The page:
From Halloween to All Saint’s Day in 24 Hours

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You know it’s coming, the beginning of Fall, as the days lose sunlight more quickly, leaves begin to fall, and the inevitable “We are going to lose Daylight Savings Time now” said by adults who’ve enjoyed the extra hour of daylight for errands (or golf!).

To little children, though, the end of the month of October means excitement, costumes, and candy. What was your favorite character, or what person did you dress up like for Halloween?

Being seen as someone different than we are is a fun fantasy, isn’t it? People see us every day and they expect us to look the same, speak the same way, and we’re basically predictable. As children, we love wearing a mask and making adults guess “who we are” if the costume doesn’t show it already. I was thinking about that this week. When people see each another, how much of the soul inside the person do they see? What shines through?

Of course, Nov. 1 is All Saint’s Day, or All Hallows’ Day, which follows Halloween or All Hallows’ Eve. Formerly a holy day of just the Catholic Church, now Anglican and Protestant Churches also observe the occasion. This Nov. 6th, many churches across town will announce the names of all who’ve died this past year. After reading the name, bells or chimes will ring. Silent respect fills the sanctuary, remembering all those saints who from their labors rest.

Every day, people see us as we are, mostly without a mask, except when a brave face is needed in times of greatest tragedy, staying strong for the sake of children who need us to project calm. People see right into our souls, even when we’re not looking, by how we treat others. Most people we know battle tragedy and find triumph every week in some way. How do we want to be remembered?

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Were you the kind of trick-or-treater who got candy from every house on your block or did your parents take you to local school or church carnivals? It is poignant that today’s children have more to worry about than what costume to wear. Checking candy to assure no tampering, people filling out a form in their neighborhood online if they want children to come and knock on their doors, almost takes the fun out it. But still fun prevails, and may we never get so old that we lose the joy of celebrating carefree days of childhood fun.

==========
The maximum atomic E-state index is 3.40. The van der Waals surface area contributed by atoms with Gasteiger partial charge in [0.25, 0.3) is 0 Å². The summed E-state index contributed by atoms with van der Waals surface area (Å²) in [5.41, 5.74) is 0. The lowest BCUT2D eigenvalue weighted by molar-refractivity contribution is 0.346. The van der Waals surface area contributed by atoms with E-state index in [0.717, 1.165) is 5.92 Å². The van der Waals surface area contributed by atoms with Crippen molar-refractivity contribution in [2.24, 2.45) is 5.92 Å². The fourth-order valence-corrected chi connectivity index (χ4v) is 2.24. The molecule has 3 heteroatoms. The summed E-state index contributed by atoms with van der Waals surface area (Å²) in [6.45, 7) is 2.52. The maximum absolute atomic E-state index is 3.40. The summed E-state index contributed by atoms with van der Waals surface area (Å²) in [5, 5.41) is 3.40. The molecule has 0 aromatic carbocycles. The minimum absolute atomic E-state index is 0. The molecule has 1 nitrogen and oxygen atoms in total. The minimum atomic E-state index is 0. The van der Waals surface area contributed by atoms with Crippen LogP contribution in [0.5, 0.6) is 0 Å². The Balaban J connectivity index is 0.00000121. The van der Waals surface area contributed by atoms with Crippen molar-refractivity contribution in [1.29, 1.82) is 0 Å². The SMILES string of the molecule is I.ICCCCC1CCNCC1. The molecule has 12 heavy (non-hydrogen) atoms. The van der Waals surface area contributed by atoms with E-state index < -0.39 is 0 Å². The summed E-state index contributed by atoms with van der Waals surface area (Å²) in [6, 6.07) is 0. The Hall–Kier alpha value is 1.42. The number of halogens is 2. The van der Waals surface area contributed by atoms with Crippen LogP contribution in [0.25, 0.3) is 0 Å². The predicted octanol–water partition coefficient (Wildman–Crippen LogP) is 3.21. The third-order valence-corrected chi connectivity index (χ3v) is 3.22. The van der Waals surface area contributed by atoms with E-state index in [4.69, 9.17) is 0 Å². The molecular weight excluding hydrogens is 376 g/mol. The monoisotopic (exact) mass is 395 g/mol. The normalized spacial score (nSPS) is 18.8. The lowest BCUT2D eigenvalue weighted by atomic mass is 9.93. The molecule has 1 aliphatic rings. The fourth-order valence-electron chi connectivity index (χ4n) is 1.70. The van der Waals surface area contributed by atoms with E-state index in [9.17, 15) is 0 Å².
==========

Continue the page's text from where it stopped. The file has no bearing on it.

It’s the next day that marked the transition of my youth to my young adulthood, All Saint’s Day—the first thing that comes to mind is the hymn “For All the Saints Who From Their Labors Rest.” Saints. Labors. Rest. Life ending. That’s something my parents, my grandparents, and my great-grandparents knew best. How to celebrate a life well lived, no matter how long. I don’t know how to say it any other way but this.

It’s not a profession that you choose sometimes as much as it is a profession that chooses you. Many people have all kinds of presupposed opinions of what funeral directors are like. I guess if I had to describe my family and our profession, it comes down to the fact that we are a family who feels like you are part of our family. Therefore, when you are happy, we’re happy. When you are sad, we hurt with you, but we are strong for you. We are here to be your rock and strength to assist and guide you carefully through the days when you wonder “What will I do?” “Who should I call next?” “How do we handle this?”

You don’t learn those answers in a lifetime or in four years of mortuary school. You learn compassion as a child, following the examples of your parents and how they treat others…both in public and when no one is looking. If you’re fortunate, as I was, they were the same no matter who was looking. Genuine, caring, and compassionate. Those were the traits I saw even before they could be “taught” to me by my parents. My dad believed, as I do, that we are very fortunate to be able to have a multigenerational history here in the Brazos Valley. We’ve known many of your families for generations, too. Mutual trust and confidence in each other is why we are still in business and able to expand to our new funeral center that you’ll soon be invited to tour.

No matter how old I get, you will still find me in costume at a Halloween party, and my costume is not at all what you might expect from someone in my profession, ha. I love music and I love people, so here’s a throwback photo of a recent Halloween costume.  See if you can tell which one is me! Happy Halloween to all the youngsters and the kids at heart, and may we all take time on Tuesday (and the following Sunday in church) to remember those saints who have now left us. Quietly we offer prayers of thanks for their lives having graced ours. Rest in peace, dear souls. Rest in peace.

Cody and friends as Blue Man Group


Cody D. Jones ‘02

Owner and Community Member